7 of 10 people found the following review helpful
A frustrating case
, 23 Dec. 2011
This review is from: CASE FOR THE REAL JESUS: A Journalist Investigates Current Attacks on the Identity of Christ (Paperback)
"The case for the real Jesus" is a sequel to Lee Strobel's best-selling "The case for Christ". The author, who calls himself a journalist, is actually an evangelical minister. (That's why he looks like one on the dust jacket.)
The book attacks alternative ideas about Jesus, including those of the Jesus Seminar, Morton Smith, Michael Baigent, Muslims and Jews. Strobel also takes on Bart Ehrman. As in "The case for Christ", Strobel interviews various Christian scholars to solicit their opinions on the latest heterodox notions about Jesus. While "The case for Christ" looked (mostly) intended for a general audience, the sequel feels more narrowly directed at Christians.
Many of the alternative visions of Jesus tackled in the book are indeed pretty extreme, and Strobel has little problem exposing them. Thus, Morton Smith's "secret gospel of Mark" was probably a forgery, the apocryphal Gospel of Thomas was most certainly written much later than the canonical gospels, and Michael Baigent...well, why even bother mentioning him?
However, many of the other arguments are much weaker. Strobel should seriously try to tackle the contradictions (or "differences", if you're very neutral-minded) between the synoptics and John. Instead, we read that the gospels concur in the "essentials". Well, Jesus does die and rise again in all four gospels, so I guess you can say they agree on the "essentials" in that sense. Presumably the exact date of the crucifixion, the length of Jesus' ministry, or the exact origins of his parents, aren't "essentials", then? But that, of course, is not Strobel's position, since he's a fundamentalist (or something close to it). He is clearly being disingenuous here.
Further, the author downplays the conflicts within the early Church between Paul and various Jewish Christian groups, arguing that they weren't essential either, while missing the real point: how could such conflicts arise at all, if the words of Jesus had been supernaturally preserved? Why didn't Paul point to a statement by Jesus to prove that all food was lawful? Perhaps because there wasn't such a statement...until one was attributed to Jesus in the gospels, written down after Paul's death. Besides, Paul and his opponents certainly believed that the conflict was over essentials. Why else would Paul's preaching be so controversial? Why did the most radical Jewish Christians accuse Paul of no longer being Jewish, forcing Paul to worship in the Temple to prove his Jewishness? Surely, these people saw Temple worship as something very essential!
That the book is intended for an evangelical audience is also shown by some rather strange arguments, such as Paul's meeting with the risen Christ being proof that Jesus did indeed rose from the dead. On most interpretations, however, Paul met a heavenly being, not a physical one. This is compatible with having a spiritual vision. Perhaps such visions are true in some sense, but they might just as well prove the immortality of the soul *without* the physical body. Paul's vision, by itself, therefore doesn't prove the bodily resurrection. Besides, other religions also claim that their founders were associated with miracles, even resurrections. The Hindu guru Paramahamsa Yogananda supposedly met his teacher in a resurrected state. The Three Witnesses saw the Book of Mormon being brought to them by an angel. Strobel presumably rejects these miracles, but why? They are not dissimilar in character from Paul's experience on the Damascus road. A "New Age" believer might argue that they are all true, an atheist that they are all false, and a Word of Faith believer that the non-Christian miracles are true but induced by the Devil himself! But what would Strobel say?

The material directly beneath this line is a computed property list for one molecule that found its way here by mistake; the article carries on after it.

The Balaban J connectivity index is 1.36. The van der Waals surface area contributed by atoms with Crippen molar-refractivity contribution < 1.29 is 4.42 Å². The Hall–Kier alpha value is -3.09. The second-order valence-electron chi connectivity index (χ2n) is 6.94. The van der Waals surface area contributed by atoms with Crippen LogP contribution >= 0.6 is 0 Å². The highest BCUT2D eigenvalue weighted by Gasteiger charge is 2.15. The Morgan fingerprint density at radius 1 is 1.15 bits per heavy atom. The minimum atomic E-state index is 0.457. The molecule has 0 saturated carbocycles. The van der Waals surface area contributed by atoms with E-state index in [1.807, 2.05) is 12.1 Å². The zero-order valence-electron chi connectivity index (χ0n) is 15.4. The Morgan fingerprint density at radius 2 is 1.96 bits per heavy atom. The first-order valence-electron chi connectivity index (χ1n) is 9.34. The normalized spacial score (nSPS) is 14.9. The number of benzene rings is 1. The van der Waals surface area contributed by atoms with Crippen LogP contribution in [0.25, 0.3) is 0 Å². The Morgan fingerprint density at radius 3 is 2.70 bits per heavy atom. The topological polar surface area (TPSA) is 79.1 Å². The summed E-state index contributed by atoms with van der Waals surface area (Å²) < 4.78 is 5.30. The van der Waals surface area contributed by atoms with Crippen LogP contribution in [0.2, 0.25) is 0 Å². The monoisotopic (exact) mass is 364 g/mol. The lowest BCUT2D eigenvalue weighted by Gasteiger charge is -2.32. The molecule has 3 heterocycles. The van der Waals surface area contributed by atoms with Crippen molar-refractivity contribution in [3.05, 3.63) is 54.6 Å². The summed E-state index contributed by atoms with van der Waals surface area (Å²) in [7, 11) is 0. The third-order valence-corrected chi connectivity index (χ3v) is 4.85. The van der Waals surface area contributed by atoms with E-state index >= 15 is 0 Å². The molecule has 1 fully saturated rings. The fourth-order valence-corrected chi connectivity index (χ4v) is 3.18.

Another evangelical-oriented section attacks New Age, gravely telling us that we cannot believe whatever we want to believe about Jesus. No? The author doesn't seem to have any problem with it. After all, the credal statements developed over time. It's not prima facie clear that the earliest disciples believed exactly the same thing as modern evangelicals. Sure, there might be a "family likeness", but where do we draw the line? Even beliefs about the resurrection seem to have varied, with Paul being closer to the "spiritual" part of the spectrum, while Tertullian (I think) was closer to the "material" part. The Trinity wasn't officially adopted until the fourth century, and so on.
Strobel also claims that the Christian concept of Hell is better than the Hindu concept of reincarnation and karma. Really? Since when? I'm sorry, but here our author is entering the intellectual twilight zone! Enough said.
There simply isn't a case for Protestant fundamentalism.
Help other customers find the most helpful reviews
Was this review helpful to you?